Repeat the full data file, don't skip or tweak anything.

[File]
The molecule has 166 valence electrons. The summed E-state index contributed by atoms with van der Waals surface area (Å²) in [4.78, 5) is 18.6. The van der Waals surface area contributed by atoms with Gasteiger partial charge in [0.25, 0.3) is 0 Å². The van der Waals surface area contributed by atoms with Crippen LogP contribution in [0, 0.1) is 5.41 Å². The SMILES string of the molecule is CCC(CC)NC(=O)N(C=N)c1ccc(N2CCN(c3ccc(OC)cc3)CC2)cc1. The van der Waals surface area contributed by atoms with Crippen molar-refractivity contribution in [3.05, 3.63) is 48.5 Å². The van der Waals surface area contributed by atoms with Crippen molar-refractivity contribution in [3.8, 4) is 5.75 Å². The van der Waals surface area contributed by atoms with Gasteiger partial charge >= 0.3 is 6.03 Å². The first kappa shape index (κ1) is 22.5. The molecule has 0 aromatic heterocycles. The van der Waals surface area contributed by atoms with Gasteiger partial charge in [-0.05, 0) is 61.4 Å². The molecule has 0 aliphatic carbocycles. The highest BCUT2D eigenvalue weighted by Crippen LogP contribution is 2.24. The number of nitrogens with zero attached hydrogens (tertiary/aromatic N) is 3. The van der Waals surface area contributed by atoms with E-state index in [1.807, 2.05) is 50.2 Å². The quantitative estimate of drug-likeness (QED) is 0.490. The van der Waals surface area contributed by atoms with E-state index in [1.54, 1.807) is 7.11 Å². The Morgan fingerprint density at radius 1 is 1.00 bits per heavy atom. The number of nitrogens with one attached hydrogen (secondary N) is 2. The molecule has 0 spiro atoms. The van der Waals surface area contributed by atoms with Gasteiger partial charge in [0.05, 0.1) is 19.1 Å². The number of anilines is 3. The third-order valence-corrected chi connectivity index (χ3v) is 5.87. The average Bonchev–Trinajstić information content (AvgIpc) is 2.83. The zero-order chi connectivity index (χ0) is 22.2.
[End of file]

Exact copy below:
The molecule has 166 valence electrons. The summed E-state index contributed by atoms with van der Waals surface area (Å²) in [4.78, 5) is 18.6. The van der Waals surface area contributed by atoms with Gasteiger partial charge in [0.25, 0.3) is 0 Å². The van der Waals surface area contributed by atoms with Crippen LogP contribution in [0, 0.1) is 5.41 Å². The SMILES string of the molecule is CCC(CC)NC(=O)N(C=N)c1ccc(N2CCN(c3ccc(OC)cc3)CC2)cc1. The van der Waals surface area contributed by atoms with Crippen molar-refractivity contribution in [3.05, 3.63) is 48.5 Å². The van der Waals surface area contributed by atoms with Crippen molar-refractivity contribution in [3.8, 4) is 5.75 Å². The van der Waals surface area contributed by atoms with Gasteiger partial charge >= 0.3 is 6.03 Å². The first kappa shape index (κ1) is 22.5. The molecule has 0 aromatic heterocycles. The van der Waals surface area contributed by atoms with Gasteiger partial charge in [-0.05, 0) is 61.4 Å². The molecule has 0 aliphatic carbocycles. The highest BCUT2D eigenvalue weighted by Crippen LogP contribution is 2.24. The number of nitrogens with zero attached hydrogens (tertiary/aromatic N) is 3. The van der Waals surface area contributed by atoms with E-state index in [1.807, 2.05) is 50.2 Å². The quantitative estimate of drug-likeness (QED) is 0.490. The van der Waals surface area contributed by atoms with E-state index in [1.54, 1.807) is 7.11 Å². The Morgan fingerprint density at radius 1 is 1.00 bits per heavy atom. The number of nitrogens with one attached hydrogen (secondary N) is 2. The molecule has 0 spiro atoms. The van der Waals surface area contributed by atoms with Gasteiger partial charge in [0.05, 0.1) is 19.1 Å². The number of anilines is 3. The third-order valence-corrected chi connectivity index (χ3v) is 5.87. The average Bonchev–Trinajstić information content (AvgIpc) is 2.83. The zero-order chi connectivity index (χ0) is 22.2.